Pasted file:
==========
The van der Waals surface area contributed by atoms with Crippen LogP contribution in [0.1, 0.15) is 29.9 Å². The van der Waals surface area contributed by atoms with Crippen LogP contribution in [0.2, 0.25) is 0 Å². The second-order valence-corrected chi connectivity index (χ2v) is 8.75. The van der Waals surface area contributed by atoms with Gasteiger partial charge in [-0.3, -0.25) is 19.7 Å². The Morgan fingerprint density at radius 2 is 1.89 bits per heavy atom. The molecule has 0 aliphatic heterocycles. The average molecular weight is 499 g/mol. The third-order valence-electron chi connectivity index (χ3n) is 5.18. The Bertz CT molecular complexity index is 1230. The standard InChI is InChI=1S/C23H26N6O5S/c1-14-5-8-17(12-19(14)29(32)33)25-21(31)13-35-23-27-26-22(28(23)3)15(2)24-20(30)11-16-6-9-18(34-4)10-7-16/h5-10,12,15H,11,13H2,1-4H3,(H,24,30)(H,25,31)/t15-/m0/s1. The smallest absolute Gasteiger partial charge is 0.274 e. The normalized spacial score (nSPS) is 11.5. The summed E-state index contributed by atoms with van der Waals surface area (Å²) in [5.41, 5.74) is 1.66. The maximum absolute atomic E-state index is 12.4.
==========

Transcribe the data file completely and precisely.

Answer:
The van der Waals surface area contributed by atoms with Crippen LogP contribution in [0.1, 0.15) is 29.9 Å². The van der Waals surface area contributed by atoms with Crippen LogP contribution in [0.2, 0.25) is 0 Å². The second-order valence-corrected chi connectivity index (χ2v) is 8.75. The van der Waals surface area contributed by atoms with Gasteiger partial charge in [-0.3, -0.25) is 19.7 Å². The Morgan fingerprint density at radius 2 is 1.89 bits per heavy atom. The molecule has 0 aliphatic heterocycles. The average molecular weight is 499 g/mol. The third-order valence-electron chi connectivity index (χ3n) is 5.18. The Bertz CT molecular complexity index is 1230. The standard InChI is InChI=1S/C23H26N6O5S/c1-14-5-8-17(12-19(14)29(32)33)25-21(31)13-35-23-27-26-22(28(23)3)15(2)24-20(30)11-16-6-9-18(34-4)10-7-16/h5-10,12,15H,11,13H2,1-4H3,(H,24,30)(H,25,31)/t15-/m0/s1. The smallest absolute Gasteiger partial charge is 0.274 e. The normalized spacial score (nSPS) is 11.5. The summed E-state index contributed by atoms with van der Waals surface area (Å²) in [5.41, 5.74) is 1.66. The maximum absolute atomic E-state index is 12.4.